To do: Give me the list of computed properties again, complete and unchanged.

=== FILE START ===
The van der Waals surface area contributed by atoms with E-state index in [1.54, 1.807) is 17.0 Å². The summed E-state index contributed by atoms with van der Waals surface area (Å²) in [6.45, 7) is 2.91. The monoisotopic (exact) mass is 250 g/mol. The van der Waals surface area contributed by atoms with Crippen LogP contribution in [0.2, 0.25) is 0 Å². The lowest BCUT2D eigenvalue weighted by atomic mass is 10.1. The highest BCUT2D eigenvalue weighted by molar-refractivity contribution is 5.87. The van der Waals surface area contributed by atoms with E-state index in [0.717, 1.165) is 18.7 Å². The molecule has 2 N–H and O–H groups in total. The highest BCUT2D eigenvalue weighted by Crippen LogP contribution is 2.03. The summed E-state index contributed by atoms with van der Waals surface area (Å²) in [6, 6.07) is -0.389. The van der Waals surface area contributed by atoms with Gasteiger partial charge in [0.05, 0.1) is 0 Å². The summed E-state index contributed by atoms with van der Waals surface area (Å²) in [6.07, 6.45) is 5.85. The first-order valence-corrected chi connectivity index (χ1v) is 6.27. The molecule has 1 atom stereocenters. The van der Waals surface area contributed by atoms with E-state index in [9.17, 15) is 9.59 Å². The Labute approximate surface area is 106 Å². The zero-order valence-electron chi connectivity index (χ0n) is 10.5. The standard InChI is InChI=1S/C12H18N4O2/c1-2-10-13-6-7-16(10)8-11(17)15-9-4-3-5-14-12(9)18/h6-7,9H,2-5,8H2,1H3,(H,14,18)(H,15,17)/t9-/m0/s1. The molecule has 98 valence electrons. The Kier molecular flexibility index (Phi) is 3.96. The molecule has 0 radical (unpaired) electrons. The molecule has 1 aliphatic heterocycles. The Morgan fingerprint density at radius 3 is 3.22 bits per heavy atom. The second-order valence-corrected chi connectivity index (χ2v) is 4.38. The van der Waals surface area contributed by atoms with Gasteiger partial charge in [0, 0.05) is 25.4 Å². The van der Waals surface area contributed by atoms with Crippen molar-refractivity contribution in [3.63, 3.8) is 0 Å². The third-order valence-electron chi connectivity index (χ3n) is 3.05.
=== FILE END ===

The van der Waals surface area contributed by atoms with E-state index in [1.54, 1.807) is 17.0 Å². The summed E-state index contributed by atoms with van der Waals surface area (Å²) in [6.45, 7) is 2.91. The monoisotopic (exact) mass is 250 g/mol. The van der Waals surface area contributed by atoms with Crippen LogP contribution in [0.2, 0.25) is 0 Å². The lowest BCUT2D eigenvalue weighted by atomic mass is 10.1. The highest BCUT2D eigenvalue weighted by molar-refractivity contribution is 5.87. The van der Waals surface area contributed by atoms with E-state index in [0.717, 1.165) is 18.7 Å². The molecule has 2 N–H and O–H groups in total. The highest BCUT2D eigenvalue weighted by Crippen LogP contribution is 2.03. The summed E-state index contributed by atoms with van der Waals surface area (Å²) in [6, 6.07) is -0.389. The van der Waals surface area contributed by atoms with Gasteiger partial charge in [0.05, 0.1) is 0 Å². The summed E-state index contributed by atoms with van der Waals surface area (Å²) in [6.07, 6.45) is 5.85. The first-order valence-corrected chi connectivity index (χ1v) is 6.27. The molecule has 1 atom stereocenters. The van der Waals surface area contributed by atoms with E-state index in [9.17, 15) is 9.59 Å². The Labute approximate surface area is 106 Å². The zero-order valence-electron chi connectivity index (χ0n) is 10.5. The standard InChI is InChI=1S/C12H18N4O2/c1-2-10-13-6-7-16(10)8-11(17)15-9-4-3-5-14-12(9)18/h6-7,9H,2-5,8H2,1H3,(H,14,18)(H,15,17)/t9-/m0/s1. The molecule has 98 valence electrons. The Kier molecular flexibility index (Phi) is 3.96. The molecule has 0 radical (unpaired) electrons. The molecule has 1 aliphatic heterocycles. The Morgan fingerprint density at radius 3 is 3.22 bits per heavy atom. The second-order valence-corrected chi connectivity index (χ2v) is 4.38. The van der Waals surface area contributed by atoms with Gasteiger partial charge in [0, 0.05) is 25.4 Å². The van der Waals surface area contributed by atoms with Crippen molar-refractivity contribution in [3.63, 3.8) is 0 Å². The third-order valence-electron chi connectivity index (χ3n) is 3.05.